There seems to be a lot of controversy concerning Bay Area techies in the news this week. Willie Brown went off on a small tirade in the Chronicle yesterday, and the New York Times made it front page news today. There's a boiling frustration over the changes brought on in the city by the influx of wealth from internet success and it's quite an interesting conversation. Not having lived in San Francisco since 2005, I can't say that I have much of an educated opinion on the subject, so I'll leave that discussion to those who do, but I will tell you about a different conflict that does bother me. Not to get all Stephen Colbert on you, but there's a war going on against American values right now that I'm rather tiring of. This frustration of mine does not in any way stem from U.S. nationalism or pride on my end, but rather from the embarrassment I feel for others. It's an attempt by haughty Americans to escape what defines them, hoping to create a new identity that seems more interesting and exotic and cultured and everything that they wish they could be (although, I guess I could also needle Facebook for contributing to that, right?). Food culture in the Bay Area is ground zero for this behavior.
It used to be that American tourists abroad were stereotyped and laughed at for their complete and often-purposeful inability to integrate into a foreign culture. They would attempt to speak English where no English was spoken, they would expect McDonald's on the corner wherever they went, and they were loud, brash, and uncompromising in their demands. The backlash to that type of behavior created a new generation of travelers who wanted to integrate, to blend in, and to be seen as educated in the cultures they visited. They did not want to be seen as "typically American," so they went out of their way to do the opposite. Twenty years later there's a backlash forming against this generation's version of American obnoxiousness. The irony here is that, in an attempt to avoid being a stereotypical American, these people have created an entirely new version of the stereotypical American: the condescending I-can-speak-the-language, I-studied-abroad-in-France-so-I-get-it, never-be-caught-dead-in-an-American-style-restaurant, citizen-of-the-world who understands foreign cultures so well that they often lecture natives of those cultures about their own cultures. It's getting out of control.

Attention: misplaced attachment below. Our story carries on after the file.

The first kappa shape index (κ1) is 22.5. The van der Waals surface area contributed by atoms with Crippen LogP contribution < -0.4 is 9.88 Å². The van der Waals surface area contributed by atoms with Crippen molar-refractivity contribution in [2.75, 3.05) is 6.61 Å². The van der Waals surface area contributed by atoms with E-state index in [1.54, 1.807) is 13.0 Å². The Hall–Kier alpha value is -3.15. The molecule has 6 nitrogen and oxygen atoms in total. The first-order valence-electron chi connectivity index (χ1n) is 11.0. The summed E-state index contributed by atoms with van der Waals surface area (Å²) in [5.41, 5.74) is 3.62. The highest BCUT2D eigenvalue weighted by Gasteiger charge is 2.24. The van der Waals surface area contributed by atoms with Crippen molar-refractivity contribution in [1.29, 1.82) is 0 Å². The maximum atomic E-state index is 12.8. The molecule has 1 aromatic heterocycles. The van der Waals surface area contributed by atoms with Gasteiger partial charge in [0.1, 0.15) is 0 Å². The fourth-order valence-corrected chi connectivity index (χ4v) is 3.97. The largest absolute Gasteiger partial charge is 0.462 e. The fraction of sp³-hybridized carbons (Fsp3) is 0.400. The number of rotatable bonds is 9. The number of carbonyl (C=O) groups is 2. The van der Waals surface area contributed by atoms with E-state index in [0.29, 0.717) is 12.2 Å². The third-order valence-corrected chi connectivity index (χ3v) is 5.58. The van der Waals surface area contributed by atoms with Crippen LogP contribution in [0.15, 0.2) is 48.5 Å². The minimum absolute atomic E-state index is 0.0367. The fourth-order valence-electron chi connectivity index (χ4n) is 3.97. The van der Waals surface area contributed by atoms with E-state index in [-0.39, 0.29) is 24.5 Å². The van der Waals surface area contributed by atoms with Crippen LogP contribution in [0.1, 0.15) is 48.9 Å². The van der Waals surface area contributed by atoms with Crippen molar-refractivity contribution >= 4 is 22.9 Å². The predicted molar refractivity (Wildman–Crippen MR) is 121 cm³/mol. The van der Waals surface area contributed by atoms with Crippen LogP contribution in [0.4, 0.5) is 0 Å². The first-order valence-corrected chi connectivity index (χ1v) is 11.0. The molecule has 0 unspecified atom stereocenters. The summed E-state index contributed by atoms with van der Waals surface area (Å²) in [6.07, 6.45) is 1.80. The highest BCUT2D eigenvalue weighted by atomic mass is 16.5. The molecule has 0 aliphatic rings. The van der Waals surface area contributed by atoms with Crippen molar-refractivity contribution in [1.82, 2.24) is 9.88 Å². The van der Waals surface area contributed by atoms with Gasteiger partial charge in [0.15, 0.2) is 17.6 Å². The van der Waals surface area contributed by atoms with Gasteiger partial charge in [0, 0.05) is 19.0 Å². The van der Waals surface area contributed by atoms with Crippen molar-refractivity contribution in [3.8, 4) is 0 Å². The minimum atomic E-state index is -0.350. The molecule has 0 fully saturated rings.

Now that I've got that off my chest, let me tell you of an iconic American restaurant with incredible ambiance where you will never in your life run into one of these people: Joe's of Westlake in Daly City.
You will never run into a neo-stereotypical American at Joe's of Westlake because it's absolutely jam-packed with people who do not give a shit about what you think. Last night I walked into a bar at full capacity, brimming with silver foxes drinking vodka cocktails, singing "Volare" at the top of their lungs while dancing to the live Karaoke. The live music, by the way, is played by this man pictured above who must be at least eighty years old, but brushes those cymbals like Max Weinberg in his old Conan O'Brien days. Joe's is pure old-school peninsula: all ages, all cultures, all creeds, all types, sitting together, having a hearty meal, and enjoying themselves.
Joe's is also old-school American-Italian. You start with a cup of minestrone that tastes straight out of the 1980s (in a good way). If you order the filet mignon you don't choose a side salad, but rather a side pasta: spaghetti, ravioli, or rigatoni covered in a delicious, new-world meat sauce. All of the workers at Joe's are unionized. All of the prices are reasonable. All of the seats are full. Every space in the entry is consumed by the forty-five minute wait for a table. Old school martinis with a big fat olive are being whisked around the room by waiters in tuxedos and an old-fashioned line-cook caller sits at the middle of the counter yelling out orders to the chefs. Our server was a grey-haired, delightfully-sarcastic Italian man of about seventy-five. You could tell he loved his job. He definitely contributed to my enjoyment of the evening.
Everything happening around you at Joe's of Westlake in Daly City feels like the complete opposite of what's going on elsewhere at hip and happening new restaurants. Conversations are taking place between complete strangers. People are there to socialize and to exchange stories and ideas. There's no pressure to be authentically Italian, or French, or Vietnamese. There are no hipsters around you being ironic in their love for kitschy Americana either. The clientele at Joe's has been eating and drinking there for decades, some of them since the place opened in 1956. I told my wife, "We should come here every Sunday!" Upon hearing that, the guy next to us at the bar said, "You've only got a few Sundays left. They're closing in January." Sadly, having just discovered this incredible place, we learned it had been bought out by Original Joes in San Francisco and will be closed down until a re-opening in 2015 with new staff and a new menu.
For those looking for an American diner, a place so retro and old-school that you can't even make a joke out of it, then you need to visit Joe's of Westlake within the next few weeks before it's completely lost forever. My search for unpretentious, genuine, and truly unique experiences along the El Camino corridor will have to continue without the presence of what is (or was) my new favorite. Sorry to lose you Joe's. I just met you.